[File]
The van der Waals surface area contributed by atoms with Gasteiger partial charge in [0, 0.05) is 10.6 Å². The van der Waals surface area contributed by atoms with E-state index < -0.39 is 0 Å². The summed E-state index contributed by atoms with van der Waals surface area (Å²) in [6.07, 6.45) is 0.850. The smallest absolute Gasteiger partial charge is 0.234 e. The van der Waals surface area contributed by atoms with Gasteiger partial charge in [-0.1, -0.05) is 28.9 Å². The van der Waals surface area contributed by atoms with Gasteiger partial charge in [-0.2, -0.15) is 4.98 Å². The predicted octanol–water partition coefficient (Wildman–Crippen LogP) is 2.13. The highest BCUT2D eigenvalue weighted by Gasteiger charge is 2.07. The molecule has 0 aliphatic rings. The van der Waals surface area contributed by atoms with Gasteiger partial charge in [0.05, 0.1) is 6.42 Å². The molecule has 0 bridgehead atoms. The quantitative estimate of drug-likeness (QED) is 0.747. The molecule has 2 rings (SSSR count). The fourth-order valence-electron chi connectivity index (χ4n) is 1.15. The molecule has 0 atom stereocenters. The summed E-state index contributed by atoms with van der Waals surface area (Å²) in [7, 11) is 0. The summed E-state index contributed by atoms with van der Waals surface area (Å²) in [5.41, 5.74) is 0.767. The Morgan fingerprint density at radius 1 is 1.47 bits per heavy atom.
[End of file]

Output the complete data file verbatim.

The van der Waals surface area contributed by atoms with Gasteiger partial charge in [0, 0.05) is 10.6 Å². The van der Waals surface area contributed by atoms with E-state index < -0.39 is 0 Å². The summed E-state index contributed by atoms with van der Waals surface area (Å²) in [6.07, 6.45) is 0.850. The smallest absolute Gasteiger partial charge is 0.234 e. The van der Waals surface area contributed by atoms with Gasteiger partial charge in [-0.1, -0.05) is 28.9 Å². The van der Waals surface area contributed by atoms with Gasteiger partial charge in [-0.2, -0.15) is 4.98 Å². The predicted octanol–water partition coefficient (Wildman–Crippen LogP) is 2.13. The highest BCUT2D eigenvalue weighted by Gasteiger charge is 2.07. The molecule has 0 aliphatic rings. The van der Waals surface area contributed by atoms with Gasteiger partial charge in [0.05, 0.1) is 6.42 Å². The molecule has 0 bridgehead atoms. The quantitative estimate of drug-likeness (QED) is 0.747. The molecule has 2 rings (SSSR count). The fourth-order valence-electron chi connectivity index (χ4n) is 1.15. The molecule has 0 atom stereocenters. The summed E-state index contributed by atoms with van der Waals surface area (Å²) in [7, 11) is 0. The summed E-state index contributed by atoms with van der Waals surface area (Å²) in [5.41, 5.74) is 0.767. The Morgan fingerprint density at radius 1 is 1.47 bits per heavy atom.